If you have nothing to hide why should you care if they're after pornographers or terrorist or communist or anti-americans etc. etc. If you don't fall into any of those categories they won't be looking at you and if you DO fall into those categories than they SHOULD be looking at you. It seems to me that many people who complain about invasion of privacy are the people who have something to hide and don't want to get caught.

I suppose this is true. But just because I have nothing to be ashamed of or hide doesn't mean I want everything I do under the scrutiny of the government.

Where do the lines get drawn? What if I like to look at kinky pictures on the internet, kinky pictures that are perfectly legal. But perhaps the government feels that this is a warning sign that I might become a pedophile. So they flag me. They watch me. They decide to follow my every move. Perhaps they feel that I shouldn't have certain jobs now, so they make sure I'm unable to work in certain feilds. They star pulling the strings behind the scenes, and if anyone doesn't like it the government justifies these actions in that they are simply protecting children.

Or perhaps I decide to research terrorists. And they start watching my every move simply to protect against the idea that perhaps someday I'll decide to blow something up.

If the government has to spy on its people to protect them, then the government isn't doing their job.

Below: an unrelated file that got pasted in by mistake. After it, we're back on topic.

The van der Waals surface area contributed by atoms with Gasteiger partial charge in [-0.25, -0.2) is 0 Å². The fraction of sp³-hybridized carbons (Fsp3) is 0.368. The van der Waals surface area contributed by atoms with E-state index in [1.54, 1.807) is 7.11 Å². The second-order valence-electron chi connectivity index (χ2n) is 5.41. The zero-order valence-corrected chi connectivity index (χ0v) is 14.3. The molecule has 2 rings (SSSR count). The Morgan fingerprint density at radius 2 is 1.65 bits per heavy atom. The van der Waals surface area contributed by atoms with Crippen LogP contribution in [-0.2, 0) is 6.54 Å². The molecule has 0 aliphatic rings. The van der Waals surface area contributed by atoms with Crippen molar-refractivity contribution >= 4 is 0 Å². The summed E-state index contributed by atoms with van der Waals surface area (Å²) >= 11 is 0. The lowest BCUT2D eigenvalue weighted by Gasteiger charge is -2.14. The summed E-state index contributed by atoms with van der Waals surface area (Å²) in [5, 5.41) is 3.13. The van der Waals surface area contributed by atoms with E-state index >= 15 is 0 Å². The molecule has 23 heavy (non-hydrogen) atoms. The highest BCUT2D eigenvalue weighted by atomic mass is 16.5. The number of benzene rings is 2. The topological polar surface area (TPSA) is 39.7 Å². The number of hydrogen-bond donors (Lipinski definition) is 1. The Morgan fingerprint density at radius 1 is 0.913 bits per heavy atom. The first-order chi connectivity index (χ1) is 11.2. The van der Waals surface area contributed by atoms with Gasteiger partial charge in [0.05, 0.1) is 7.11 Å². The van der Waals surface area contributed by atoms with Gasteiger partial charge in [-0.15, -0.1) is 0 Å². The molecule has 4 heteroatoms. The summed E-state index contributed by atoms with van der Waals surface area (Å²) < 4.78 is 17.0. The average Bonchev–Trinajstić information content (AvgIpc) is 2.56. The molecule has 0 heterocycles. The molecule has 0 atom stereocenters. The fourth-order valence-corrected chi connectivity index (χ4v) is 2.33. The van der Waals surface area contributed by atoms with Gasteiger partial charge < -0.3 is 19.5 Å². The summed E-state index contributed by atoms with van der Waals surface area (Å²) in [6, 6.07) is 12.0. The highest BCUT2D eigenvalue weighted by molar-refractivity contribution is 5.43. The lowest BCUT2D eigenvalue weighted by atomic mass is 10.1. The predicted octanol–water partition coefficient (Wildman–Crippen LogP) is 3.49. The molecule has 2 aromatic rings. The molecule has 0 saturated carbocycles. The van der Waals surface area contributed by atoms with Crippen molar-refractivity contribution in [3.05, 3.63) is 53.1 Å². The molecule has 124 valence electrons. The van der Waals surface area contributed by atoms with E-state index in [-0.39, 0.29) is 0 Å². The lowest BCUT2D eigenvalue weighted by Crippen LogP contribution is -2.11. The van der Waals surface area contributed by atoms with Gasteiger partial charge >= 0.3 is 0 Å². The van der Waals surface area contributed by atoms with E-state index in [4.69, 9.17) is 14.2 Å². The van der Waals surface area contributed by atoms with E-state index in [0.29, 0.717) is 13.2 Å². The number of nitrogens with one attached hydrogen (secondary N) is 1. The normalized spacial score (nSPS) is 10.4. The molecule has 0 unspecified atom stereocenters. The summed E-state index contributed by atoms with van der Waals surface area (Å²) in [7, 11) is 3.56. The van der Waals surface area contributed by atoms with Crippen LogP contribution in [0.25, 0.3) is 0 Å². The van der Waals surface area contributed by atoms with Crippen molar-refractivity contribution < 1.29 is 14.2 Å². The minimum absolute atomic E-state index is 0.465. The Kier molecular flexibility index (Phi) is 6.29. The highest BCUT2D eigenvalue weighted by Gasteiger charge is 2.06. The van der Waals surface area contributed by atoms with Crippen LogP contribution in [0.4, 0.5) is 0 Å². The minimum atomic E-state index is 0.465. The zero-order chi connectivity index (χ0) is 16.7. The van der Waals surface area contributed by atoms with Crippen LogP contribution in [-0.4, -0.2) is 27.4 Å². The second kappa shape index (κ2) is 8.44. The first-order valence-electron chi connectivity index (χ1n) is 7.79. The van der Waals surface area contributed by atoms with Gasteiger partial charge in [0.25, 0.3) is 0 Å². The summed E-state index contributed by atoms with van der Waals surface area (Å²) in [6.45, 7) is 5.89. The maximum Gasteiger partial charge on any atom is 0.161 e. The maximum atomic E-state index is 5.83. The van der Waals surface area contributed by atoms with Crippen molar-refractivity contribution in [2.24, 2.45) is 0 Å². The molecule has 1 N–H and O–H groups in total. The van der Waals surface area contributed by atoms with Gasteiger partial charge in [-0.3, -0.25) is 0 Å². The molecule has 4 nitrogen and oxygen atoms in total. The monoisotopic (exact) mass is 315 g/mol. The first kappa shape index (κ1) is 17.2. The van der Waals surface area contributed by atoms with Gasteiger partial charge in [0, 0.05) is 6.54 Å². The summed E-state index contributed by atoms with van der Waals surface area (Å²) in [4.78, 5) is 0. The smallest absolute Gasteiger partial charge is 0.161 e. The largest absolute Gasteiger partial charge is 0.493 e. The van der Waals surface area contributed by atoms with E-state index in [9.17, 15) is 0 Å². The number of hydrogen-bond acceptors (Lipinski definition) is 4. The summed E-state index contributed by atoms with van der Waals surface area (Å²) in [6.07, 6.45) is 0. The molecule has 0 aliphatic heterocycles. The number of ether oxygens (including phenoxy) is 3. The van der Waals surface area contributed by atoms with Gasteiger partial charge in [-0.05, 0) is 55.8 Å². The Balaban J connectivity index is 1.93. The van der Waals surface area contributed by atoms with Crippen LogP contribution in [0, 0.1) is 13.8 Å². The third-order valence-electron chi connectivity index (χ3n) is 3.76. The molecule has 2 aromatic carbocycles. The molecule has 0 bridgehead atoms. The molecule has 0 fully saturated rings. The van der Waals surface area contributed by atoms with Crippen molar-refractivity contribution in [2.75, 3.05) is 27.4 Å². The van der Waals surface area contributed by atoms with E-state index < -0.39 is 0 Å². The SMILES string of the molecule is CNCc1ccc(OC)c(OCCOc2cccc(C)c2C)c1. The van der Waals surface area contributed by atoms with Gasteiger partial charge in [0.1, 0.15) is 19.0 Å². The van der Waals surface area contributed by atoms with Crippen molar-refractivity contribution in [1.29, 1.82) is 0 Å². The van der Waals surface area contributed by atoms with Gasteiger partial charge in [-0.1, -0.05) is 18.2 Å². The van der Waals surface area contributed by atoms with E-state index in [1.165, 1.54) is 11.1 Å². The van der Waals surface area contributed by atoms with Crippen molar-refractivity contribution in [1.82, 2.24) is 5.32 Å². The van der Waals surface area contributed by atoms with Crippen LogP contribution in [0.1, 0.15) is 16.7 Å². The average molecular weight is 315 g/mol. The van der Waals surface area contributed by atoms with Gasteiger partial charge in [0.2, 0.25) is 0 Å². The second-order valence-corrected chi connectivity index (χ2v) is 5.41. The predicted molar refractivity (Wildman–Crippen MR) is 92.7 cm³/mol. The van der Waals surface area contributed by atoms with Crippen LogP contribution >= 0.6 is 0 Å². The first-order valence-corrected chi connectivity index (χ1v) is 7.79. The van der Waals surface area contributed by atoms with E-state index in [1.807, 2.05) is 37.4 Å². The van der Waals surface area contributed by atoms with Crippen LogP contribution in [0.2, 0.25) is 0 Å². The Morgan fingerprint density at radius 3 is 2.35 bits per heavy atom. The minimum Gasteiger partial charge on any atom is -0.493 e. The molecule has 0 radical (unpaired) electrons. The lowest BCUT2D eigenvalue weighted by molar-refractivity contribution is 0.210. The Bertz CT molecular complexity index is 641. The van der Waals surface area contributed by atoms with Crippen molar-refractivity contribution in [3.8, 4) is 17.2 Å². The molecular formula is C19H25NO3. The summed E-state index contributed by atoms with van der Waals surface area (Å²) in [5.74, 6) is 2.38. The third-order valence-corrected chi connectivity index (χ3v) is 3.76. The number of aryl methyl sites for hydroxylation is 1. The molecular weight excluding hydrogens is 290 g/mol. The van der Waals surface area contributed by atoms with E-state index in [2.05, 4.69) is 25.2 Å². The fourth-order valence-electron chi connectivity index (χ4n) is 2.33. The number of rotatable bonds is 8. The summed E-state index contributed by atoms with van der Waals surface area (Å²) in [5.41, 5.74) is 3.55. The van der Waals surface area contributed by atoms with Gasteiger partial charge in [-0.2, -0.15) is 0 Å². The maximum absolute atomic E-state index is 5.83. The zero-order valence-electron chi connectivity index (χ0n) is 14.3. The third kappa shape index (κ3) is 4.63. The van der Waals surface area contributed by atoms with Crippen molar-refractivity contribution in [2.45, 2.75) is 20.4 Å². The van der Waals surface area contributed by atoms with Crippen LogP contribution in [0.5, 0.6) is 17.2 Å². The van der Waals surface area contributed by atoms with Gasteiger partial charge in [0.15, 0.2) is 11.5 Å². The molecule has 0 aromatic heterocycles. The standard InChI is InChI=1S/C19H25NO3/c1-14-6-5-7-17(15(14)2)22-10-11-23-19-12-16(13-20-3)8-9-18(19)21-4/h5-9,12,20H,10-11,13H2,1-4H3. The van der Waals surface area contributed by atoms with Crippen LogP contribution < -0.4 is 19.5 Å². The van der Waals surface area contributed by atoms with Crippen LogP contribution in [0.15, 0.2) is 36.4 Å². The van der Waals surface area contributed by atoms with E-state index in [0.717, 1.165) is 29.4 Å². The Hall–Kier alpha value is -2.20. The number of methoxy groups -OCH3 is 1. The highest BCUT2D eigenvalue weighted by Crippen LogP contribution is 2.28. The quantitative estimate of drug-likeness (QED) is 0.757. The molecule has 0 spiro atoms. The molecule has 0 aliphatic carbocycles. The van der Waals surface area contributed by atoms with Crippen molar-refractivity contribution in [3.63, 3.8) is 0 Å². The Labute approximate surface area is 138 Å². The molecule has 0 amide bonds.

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SCShamrock 
Posted: 21-Jan-2006, 03:59 PM
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I think the words "scares the hell out of me" are a little strong here.

Now I agree that privacy is important. Who wants to think that the government may have some high-tech program installed into everyone's PC that transforms, very stealthfully, their monitor into a camera? Or that they may have a keylogger so advanced that it is not detected by even the most sophisticated spyware programs? In this respect we all want our precious anonymity. However deeply personal information is not being requested here. Simple internet searches, that's all. Plus the random email addresses. Neither of these is something sacred. It is akin to standing in the checkout at the grocery store carrying on a conversation at normal volume, and then complaining because someone is listening. The internet is not a secure environment. When you do a Google search, the results are displayed on a page with an address starting with http://. If you were "secure" it would begin as https://. So you are already in a public environment (grocery store checkout) when your sacred Google searches are being conducted. Furthermore, if you ever enter your email address in a form for most anything online, that address will be distributed to countless scammers. No one is immune even though there are ways to cut down on this.

I suppose what I am getting at is that these things being sought are not anything so personal as to qualify as an invasion of privacy. I'm all for keeping government out of our lives, but this is not something that I think warrants such panic. Yahoo complied. It may have escaped me, but I didn't hear the public outcry. I think that if Google had complied, we wouldn't be hearing it now.